|by Kim Johnson • October 26, 2007|
As part of the Consultation on the Interdisciplinary Teaching of the Black Experience this weekend at Wabash College, Dr. Maulana Karenga delivered a lecture entitled: Kawaida, Culture and Critical Ethical Issues: Repairing and Transforming the World. The Consultation is a collaborative effort by the Wabash Center, the Malcolm X Institute, and the Center of Inquiry.
Karenga is a professor of Africana Studies at California State University – Long Beach. He holds two Ph.D.’s, one in political science (United States International University) and another in social ethics (University of Southern California), as well as an honorary doctorate from the University of Durban, South Africa. He is also the author of numerous scholarly articles and books.
Karenga began his remarks by thanking Dr. Tim Lake, Executive Director of the Malcolm X Institute at Wabash College and Ms. Amina McIntyre, Assistant Director for arranging this "historic gathering of African American Scholars." He continued stating it is not enough "to be chosen to bring good into the world, we must choose to do it. The best of what it means to be African is the best of what it means to be human."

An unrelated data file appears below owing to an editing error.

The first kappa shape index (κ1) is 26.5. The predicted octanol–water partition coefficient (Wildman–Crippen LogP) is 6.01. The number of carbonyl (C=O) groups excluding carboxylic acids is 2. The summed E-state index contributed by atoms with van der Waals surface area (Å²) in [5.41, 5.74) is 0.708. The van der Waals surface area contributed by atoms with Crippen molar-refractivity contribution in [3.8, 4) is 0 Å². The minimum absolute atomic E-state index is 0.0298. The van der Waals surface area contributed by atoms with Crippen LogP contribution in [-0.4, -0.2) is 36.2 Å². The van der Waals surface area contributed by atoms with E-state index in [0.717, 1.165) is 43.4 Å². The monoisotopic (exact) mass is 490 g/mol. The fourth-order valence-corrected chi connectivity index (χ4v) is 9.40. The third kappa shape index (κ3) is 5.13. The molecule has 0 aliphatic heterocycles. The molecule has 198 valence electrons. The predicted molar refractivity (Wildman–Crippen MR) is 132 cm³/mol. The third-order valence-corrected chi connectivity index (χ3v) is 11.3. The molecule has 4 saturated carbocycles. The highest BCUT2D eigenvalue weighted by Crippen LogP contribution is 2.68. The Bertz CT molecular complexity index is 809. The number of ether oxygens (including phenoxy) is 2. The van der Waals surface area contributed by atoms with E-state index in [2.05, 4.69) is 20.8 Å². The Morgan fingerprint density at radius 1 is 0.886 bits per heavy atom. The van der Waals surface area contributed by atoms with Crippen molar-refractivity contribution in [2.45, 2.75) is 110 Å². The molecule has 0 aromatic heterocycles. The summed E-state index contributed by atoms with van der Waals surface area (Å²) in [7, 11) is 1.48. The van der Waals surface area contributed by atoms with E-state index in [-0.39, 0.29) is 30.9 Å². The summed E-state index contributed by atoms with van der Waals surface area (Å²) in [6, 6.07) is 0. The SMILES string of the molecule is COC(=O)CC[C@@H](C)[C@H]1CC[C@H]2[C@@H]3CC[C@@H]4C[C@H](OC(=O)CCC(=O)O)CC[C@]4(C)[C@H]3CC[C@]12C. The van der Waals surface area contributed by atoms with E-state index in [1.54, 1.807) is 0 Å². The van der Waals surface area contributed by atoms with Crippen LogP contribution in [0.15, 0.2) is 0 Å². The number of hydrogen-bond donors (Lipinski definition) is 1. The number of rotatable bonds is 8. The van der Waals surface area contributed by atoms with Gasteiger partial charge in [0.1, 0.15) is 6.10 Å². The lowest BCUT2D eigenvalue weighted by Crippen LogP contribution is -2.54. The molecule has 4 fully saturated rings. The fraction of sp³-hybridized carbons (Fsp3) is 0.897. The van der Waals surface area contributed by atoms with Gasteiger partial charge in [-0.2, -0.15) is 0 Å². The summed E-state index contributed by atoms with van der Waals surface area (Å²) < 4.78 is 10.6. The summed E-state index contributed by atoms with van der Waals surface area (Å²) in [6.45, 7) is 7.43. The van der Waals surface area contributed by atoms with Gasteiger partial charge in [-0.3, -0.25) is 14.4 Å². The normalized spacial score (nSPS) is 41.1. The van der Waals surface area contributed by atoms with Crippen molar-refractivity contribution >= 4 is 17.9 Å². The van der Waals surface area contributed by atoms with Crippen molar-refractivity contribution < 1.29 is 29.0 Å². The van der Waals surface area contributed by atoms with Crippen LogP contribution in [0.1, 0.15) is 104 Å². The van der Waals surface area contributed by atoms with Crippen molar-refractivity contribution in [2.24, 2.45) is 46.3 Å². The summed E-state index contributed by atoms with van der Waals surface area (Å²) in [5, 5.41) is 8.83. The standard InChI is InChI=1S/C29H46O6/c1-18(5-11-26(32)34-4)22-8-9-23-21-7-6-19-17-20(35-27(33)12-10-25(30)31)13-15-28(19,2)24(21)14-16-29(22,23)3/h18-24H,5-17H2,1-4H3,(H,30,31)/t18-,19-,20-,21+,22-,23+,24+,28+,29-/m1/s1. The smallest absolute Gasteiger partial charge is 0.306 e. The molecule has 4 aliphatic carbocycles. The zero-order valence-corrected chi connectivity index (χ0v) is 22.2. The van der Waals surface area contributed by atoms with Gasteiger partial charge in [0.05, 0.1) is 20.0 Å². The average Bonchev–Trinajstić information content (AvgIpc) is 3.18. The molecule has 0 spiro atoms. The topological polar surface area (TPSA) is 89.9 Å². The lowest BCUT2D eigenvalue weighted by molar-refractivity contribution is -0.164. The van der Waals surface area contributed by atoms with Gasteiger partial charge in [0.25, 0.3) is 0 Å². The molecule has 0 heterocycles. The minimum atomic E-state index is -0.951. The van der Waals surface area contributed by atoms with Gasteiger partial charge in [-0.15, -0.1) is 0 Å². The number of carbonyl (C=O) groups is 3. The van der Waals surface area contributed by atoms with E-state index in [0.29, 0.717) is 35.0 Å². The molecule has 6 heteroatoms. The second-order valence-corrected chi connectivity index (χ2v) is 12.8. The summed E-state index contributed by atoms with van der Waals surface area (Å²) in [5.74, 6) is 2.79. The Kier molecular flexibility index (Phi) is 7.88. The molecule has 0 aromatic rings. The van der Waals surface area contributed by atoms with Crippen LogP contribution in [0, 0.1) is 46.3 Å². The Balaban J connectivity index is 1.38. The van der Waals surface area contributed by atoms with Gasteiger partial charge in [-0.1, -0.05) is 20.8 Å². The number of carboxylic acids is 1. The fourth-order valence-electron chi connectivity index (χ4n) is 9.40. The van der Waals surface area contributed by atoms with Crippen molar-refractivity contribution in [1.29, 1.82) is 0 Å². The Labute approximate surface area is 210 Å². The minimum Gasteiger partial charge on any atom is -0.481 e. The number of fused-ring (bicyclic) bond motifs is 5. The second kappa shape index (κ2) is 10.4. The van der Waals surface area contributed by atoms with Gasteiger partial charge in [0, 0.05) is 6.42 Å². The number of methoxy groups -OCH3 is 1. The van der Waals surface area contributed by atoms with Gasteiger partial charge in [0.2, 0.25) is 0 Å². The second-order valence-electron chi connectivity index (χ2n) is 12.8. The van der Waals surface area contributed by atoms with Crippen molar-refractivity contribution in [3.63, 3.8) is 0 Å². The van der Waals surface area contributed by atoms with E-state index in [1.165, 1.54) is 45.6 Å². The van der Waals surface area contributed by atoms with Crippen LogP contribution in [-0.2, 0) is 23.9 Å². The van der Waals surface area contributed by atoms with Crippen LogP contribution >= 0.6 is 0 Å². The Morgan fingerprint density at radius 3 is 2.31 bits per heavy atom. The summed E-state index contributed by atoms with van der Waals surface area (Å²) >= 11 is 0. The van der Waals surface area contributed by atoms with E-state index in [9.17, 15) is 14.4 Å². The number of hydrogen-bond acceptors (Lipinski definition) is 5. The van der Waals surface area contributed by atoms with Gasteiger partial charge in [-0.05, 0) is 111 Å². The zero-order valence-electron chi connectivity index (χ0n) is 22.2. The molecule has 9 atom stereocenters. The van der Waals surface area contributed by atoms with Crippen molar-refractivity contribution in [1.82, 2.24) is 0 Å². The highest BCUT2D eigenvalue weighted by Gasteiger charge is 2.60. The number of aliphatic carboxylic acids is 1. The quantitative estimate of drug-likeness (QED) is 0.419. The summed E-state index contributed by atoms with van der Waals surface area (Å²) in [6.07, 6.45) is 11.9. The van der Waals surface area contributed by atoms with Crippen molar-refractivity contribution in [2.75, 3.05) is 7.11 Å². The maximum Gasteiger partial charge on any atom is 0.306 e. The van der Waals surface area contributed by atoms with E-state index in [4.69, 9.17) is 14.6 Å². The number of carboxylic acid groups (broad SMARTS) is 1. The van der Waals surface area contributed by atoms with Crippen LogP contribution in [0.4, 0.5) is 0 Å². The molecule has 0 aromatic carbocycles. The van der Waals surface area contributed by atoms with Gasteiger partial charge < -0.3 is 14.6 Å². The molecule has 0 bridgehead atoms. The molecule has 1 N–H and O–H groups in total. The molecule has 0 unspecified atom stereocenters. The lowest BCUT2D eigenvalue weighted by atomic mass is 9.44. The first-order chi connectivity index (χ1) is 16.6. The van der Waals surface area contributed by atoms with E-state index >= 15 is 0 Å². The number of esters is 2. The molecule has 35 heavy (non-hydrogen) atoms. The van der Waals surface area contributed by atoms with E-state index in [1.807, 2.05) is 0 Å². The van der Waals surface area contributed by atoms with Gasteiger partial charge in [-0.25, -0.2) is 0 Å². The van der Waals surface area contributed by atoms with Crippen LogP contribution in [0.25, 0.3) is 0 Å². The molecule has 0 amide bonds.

He encouraged the African American community to be the moral and social vanguard for the country by following the seven guiding principles of Kawaida. Kawaida is the ongoing synthesis of African thought and practice in constant exchange with the world.
The principles of the Kawaida philosophy are the seven principles celebrated during Kwanzaa, the seven day African American holiday he began in 1966. Those principles are umojoa (unity), kujichagulia (self-determination), ujima (collective work and responsibility), ujamaa (cooperative economics), nia (purpose), kuumba (creativity), and imani (faith).
The Consultation on the Interdisciplinary Teaching of the Black Experience continues through this weekend.